Investors are responding to a weakening outlook for the US economy by selling stocks and buying ultra-safe US government bonds. The bond-buying has the effect of sending long-term bond yields lower, which reduces interest rates on mortgages and other kinds of long-term loans. That’s generally good for the economy.
At the same time, the reduced bond yields can send a negative signal on the economy. The bond market has correctly predicted several previous US recessions by buying long-term bonds and sending yields down.
At 2.15pm Eastern time, the S&P 500 index was down 49 points to 2,456, its lowest since August 2017.
The Dow fell 518 points, or 2.2 percent to 22,718. The Nasdaq composite shed 168 points, or 2.5 percent, to 6,468.
The Russell 2000 index of smaller companies dropped another 34 points, or 2.6 percent, to 1,314.
Analysts at the New York Stock Exchange (above) and around the world kept an exhaustingly close eye on the markets throughout the day as most metrics were in decline
Smaller company stocks have been crushed during the recent market slump because slower growth in the US will have an outsize effect on their profits. Relative to their size, they also tend to carry more debt than larger companies, which could be a problem in a slower economy with higher interest rates.
The Russell 2000 is down 24 percent from the peak it reached in late August and it’s down 14 percent for the year to date. The S&P 500, which tracks larger companies, is down 8 percent.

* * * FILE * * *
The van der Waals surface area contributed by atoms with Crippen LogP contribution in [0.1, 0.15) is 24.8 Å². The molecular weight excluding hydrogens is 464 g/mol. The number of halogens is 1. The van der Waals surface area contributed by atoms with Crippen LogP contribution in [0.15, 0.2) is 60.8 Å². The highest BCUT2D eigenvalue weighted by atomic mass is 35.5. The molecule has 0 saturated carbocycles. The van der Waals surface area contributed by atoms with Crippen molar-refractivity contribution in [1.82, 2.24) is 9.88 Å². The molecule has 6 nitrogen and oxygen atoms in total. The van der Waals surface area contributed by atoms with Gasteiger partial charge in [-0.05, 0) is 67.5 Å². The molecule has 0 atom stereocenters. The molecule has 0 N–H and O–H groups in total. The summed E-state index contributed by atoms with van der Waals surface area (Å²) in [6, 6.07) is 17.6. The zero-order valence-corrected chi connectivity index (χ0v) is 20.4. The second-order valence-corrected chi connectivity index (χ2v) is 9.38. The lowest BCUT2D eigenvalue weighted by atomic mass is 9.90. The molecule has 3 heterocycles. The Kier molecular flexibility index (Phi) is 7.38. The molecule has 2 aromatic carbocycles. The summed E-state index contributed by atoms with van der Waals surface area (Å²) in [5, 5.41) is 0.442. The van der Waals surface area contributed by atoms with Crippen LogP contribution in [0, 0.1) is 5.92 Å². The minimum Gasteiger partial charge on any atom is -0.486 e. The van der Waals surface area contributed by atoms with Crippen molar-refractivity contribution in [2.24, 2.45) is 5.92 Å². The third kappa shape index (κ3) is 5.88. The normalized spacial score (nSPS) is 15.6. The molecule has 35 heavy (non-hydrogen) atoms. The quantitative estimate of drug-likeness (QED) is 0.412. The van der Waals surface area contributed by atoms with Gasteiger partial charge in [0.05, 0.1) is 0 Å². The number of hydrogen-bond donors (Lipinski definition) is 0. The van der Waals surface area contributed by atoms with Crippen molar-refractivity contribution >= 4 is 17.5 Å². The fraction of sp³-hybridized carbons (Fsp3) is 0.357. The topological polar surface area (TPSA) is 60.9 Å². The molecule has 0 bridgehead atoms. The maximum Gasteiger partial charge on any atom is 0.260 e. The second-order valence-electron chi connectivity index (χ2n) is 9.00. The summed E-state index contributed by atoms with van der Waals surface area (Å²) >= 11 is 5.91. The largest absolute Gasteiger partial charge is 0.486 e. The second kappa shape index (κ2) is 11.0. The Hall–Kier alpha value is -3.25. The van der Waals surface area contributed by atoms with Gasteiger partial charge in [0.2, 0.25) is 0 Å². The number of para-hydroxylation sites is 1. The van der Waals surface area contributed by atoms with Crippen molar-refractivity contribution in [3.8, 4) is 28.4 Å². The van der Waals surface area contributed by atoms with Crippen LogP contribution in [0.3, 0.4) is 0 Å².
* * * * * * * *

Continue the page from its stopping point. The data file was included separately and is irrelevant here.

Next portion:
The possibility of a partial shutdown of the federal government also loomed over the market on Thursday, as funding for the government runs out at midnight Friday. In general, shutdowns don’t affect the U.S. economy or the market much unless they stretch out for several weeks, which would delay paychecks for federal employees.
Oil prices continued to retreat. They’ve dropped more than 40 percent since early October. Benchmark US crude fell 4.5 percent to $46.02 a barrel in New York. Brent crude, used to price international oils, slipped 4.8 percent to $54.50 a barrel in London.
Bond prices were mixed. The yield on the two-year Treasury stayed at 2.65 percent, while the yield on the 10-year note dipped to 2.76 percent from 2.77 percent.
The gap between those two yields has shrunk this year. When the 10-year yield falls below the two-year yield, investors call it an ‘inverted yield curve.’ That hasn’t happened yet, but investors fear it will. Inversions are often taken as a sign a recession is coming, although it’s not a perfect signal and when recessions do follow inversions in the yield curve, it can take a year or more.
‘The bond market has been telling us something for about a year, and that is there’s not going to be much inflation and there’s not going to be a sustained surge in economic growth,’ said Wren, of Wells Fargo.
In France, the CAC 40 lost 1.8 percent and Germany’s DAX fell 1.4 percent. The British FTSE 100 slipped 0.8 percent. Indexes in Italy, Portugal and Spain took bigger losses.
Tokyo’s Nikkei 225 lost 2.8 percent and Hong Kong’s Hang Seng gave up 1 percent. Seoul’s Kospi shed 0.9 percent.
As investors adjusted to the prospect of a weaker economy and lower long-term interest rates, the dollar fell to 110.90 yen from 112.36 yen. The euro rose to $1.1483 from $1.1368. The British pound rose to $1.2688 from $1.2621. That sent the price of gold higher, and it gained 0.9 percent to $1,267.9 an ounce. Silver rose 0.3 percent to $14.87 an ounce and copper, which is considered an indicator of economic growth, fell 0.7 percent to $2.70 a pound.